Putting your foot down

As many of you know, LaoMa learned the Cheng Man-ch’ing 37 form as his first form. He took it all the way to China in 1975. China sent him back with a much more involved form later - which we are lucky enough to study!

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Here’s an interesting picture of a foot work diagram that appears in the Cheng Man-Ching’s T’ai-chi: The ‘Supreme Ultimate’ Exercise for Health, Sport, and Self Defense. This snapshot is curtsy of Facebook.

Seniors - this is a very interesting exercise for learning the floor pattern of our form. Do you know how much of it is done more towards the center of your practice space? How much time is spent on the edges? How far forward and back do you go if you are without the hindrance of walls? The easiest of these to figure out first is can you do form entire form and return to the same two foot prints that you started in as The Professor’s does in this example?

Push Hands, Wrestling or ... ???

Sometimes discussions on Facebook can challenge us to think a bit deeper about our art from. And sometime they can just make us shake our heads….

Below is a series of screen shots of a recent discussion. We’re posting on Student Corner so that it is available to our students not on Facebook - especially our students interesting in interactive work.

Take a moment to read through the initial post and subsequent comments would be educational. We’ll take a few moments in upcoming classes to develop this into a conversation and perhaps a teach point or two! Or leave your comments below.

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Taking it apart to put it back together again

(In order to see how it really works)

Woody taiji

This would be my first time in writing for the student corner but I very much wanted to report my experience interacting with the abbreviated form composed of only three postures and the transitions among them. Dubbed the “Roller Coaster” form (it perhaps deserves a more elegant name?) is made from combining only the Grasp Sparrows Tail/Single Whip, Deflect, Parry and Punch, and Hug the Knee postures.

I had ‘learned’ the Wudang Mountain 108 form by progressing through the series of 152 postures at a measured pace. It took me more or less two years to work through all six sections and reach the point where I could complete the Form without following anyone. It was a work of memory and attention just to be able to finish the Form without finding myself lost for moments. That was a challenge and still LaoMa said -more than once! – “Now you know the choreography and you can begin to learn the Form.”  I took that to mean I would need to develop some mastery of the individual postures and in that way continue to learn the Form. The Form, by definition, is a series of postures ordered not in an arbitrary manner, but in a securely fixed and intentional sequence.
   
I’ve always admired how exceptional teachers are able to help students by continuously changing and constantly adapting their methods, viewing the subject from different angles, repeating many times what needs to be repeated, often surprising the students in various ways to awaken them.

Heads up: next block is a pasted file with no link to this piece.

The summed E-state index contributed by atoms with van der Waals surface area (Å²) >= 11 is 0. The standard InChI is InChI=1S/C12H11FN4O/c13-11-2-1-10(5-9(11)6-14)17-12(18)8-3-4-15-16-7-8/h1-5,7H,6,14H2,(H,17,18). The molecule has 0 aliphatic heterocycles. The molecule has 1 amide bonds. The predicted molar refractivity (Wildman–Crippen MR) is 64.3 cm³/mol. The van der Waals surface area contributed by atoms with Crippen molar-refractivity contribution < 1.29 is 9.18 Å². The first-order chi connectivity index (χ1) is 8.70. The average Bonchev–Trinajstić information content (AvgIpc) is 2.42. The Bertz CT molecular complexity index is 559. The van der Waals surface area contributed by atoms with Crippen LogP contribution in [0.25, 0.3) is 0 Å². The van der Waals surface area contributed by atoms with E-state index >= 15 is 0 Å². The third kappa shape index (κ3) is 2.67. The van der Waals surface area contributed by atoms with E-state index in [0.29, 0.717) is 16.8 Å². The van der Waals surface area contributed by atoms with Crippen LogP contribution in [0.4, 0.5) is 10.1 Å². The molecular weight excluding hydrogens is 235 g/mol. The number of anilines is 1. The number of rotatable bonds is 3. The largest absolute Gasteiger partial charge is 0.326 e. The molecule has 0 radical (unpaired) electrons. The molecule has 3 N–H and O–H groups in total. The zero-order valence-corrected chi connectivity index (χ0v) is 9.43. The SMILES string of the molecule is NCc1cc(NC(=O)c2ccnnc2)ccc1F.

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Observing the capabilities and progress of each student, great teachers don’t teach out of books. I’ve watched LaoMa for many years now as he teaches with persistence, imagination and saintly patience. How many times might he have asked: “What posture is done only in the first section and never repeats? “, or “How many hug the knees in the whole form?” Responses range from blank stares, lucky guesses and, sometimes, a correct answer. The teacher-a telephone ringing in an empty room.

What does it take to awaken a senior student who himself recognizes he has become a little bored with the Form, just interested enough to show up regularly and maybe practice once in a while? Is a breakthrough even possible for her?

I write this because I feel I’ve made a genuine breakthrough in my practice after years of stasis and often regression. And I came to this through our recent work with the Roller Coaster Form.

So how did this happen for me? The development seemed to begin innocently enough with a detail review and corrections of a single posture DPP, while also noting where it was repeated in the Form. This exercise seemed to lead quite naturally, although unexpectedly, to the creation of the Roller Coaster. That experience of developing the abbreviated form (which is really not at all abbreviated as the missing parts are just not physically expressed) led me to a personal breakthrough. For the first time I began to see/feel/understand the Form not just as a memorized sequence of postures but as “The Form”, a whole greater than its parts-the gestalt. It’s difficult for me to describe this insight except to say I began to perceive the Form as a sort of landscape rather than a linear chain of postures.